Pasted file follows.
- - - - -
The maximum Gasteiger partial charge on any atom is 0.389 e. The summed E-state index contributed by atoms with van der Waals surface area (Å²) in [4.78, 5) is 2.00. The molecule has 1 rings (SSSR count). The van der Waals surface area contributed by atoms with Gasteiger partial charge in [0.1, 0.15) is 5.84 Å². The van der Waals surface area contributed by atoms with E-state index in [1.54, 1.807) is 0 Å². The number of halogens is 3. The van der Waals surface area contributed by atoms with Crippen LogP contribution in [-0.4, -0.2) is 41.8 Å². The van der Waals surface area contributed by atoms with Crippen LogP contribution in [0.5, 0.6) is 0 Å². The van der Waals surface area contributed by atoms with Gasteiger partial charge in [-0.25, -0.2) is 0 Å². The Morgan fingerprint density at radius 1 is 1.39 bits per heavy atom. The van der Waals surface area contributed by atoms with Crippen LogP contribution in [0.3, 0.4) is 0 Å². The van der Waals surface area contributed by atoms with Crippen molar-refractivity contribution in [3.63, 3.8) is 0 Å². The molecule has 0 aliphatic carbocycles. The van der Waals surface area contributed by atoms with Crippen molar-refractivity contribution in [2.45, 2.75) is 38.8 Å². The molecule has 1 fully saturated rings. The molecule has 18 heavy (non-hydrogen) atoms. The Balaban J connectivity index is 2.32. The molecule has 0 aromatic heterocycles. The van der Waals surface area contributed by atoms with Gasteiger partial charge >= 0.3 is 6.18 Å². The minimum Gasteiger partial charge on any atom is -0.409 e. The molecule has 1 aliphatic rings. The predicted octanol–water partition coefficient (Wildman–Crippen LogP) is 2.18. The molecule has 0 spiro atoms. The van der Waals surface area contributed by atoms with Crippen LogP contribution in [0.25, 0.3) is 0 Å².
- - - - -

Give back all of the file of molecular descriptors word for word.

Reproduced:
The maximum Gasteiger partial charge on any atom is 0.389 e. The summed E-state index contributed by atoms with van der Waals surface area (Å²) in [4.78, 5) is 2.00. The molecule has 1 rings (SSSR count). The van der Waals surface area contributed by atoms with Gasteiger partial charge in [0.1, 0.15) is 5.84 Å². The van der Waals surface area contributed by atoms with E-state index in [1.54, 1.807) is 0 Å². The number of halogens is 3. The van der Waals surface area contributed by atoms with Crippen LogP contribution in [-0.4, -0.2) is 41.8 Å². The van der Waals surface area contributed by atoms with Crippen LogP contribution in [0.5, 0.6) is 0 Å². The van der Waals surface area contributed by atoms with Gasteiger partial charge in [-0.25, -0.2) is 0 Å². The Morgan fingerprint density at radius 1 is 1.39 bits per heavy atom. The van der Waals surface area contributed by atoms with Crippen LogP contribution in [0.3, 0.4) is 0 Å². The van der Waals surface area contributed by atoms with Crippen molar-refractivity contribution in [3.63, 3.8) is 0 Å². The molecule has 0 aliphatic carbocycles. The van der Waals surface area contributed by atoms with Crippen molar-refractivity contribution in [2.45, 2.75) is 38.8 Å². The molecule has 1 fully saturated rings. The molecule has 18 heavy (non-hydrogen) atoms. The Balaban J connectivity index is 2.32. The molecule has 0 aromatic heterocycles. The van der Waals surface area contributed by atoms with Gasteiger partial charge >= 0.3 is 6.18 Å². The minimum Gasteiger partial charge on any atom is -0.409 e. The molecule has 1 aliphatic rings. The predicted octanol–water partition coefficient (Wildman–Crippen LogP) is 2.18. The molecule has 0 spiro atoms. The van der Waals surface area contributed by atoms with Crippen LogP contribution in [0.25, 0.3) is 0 Å².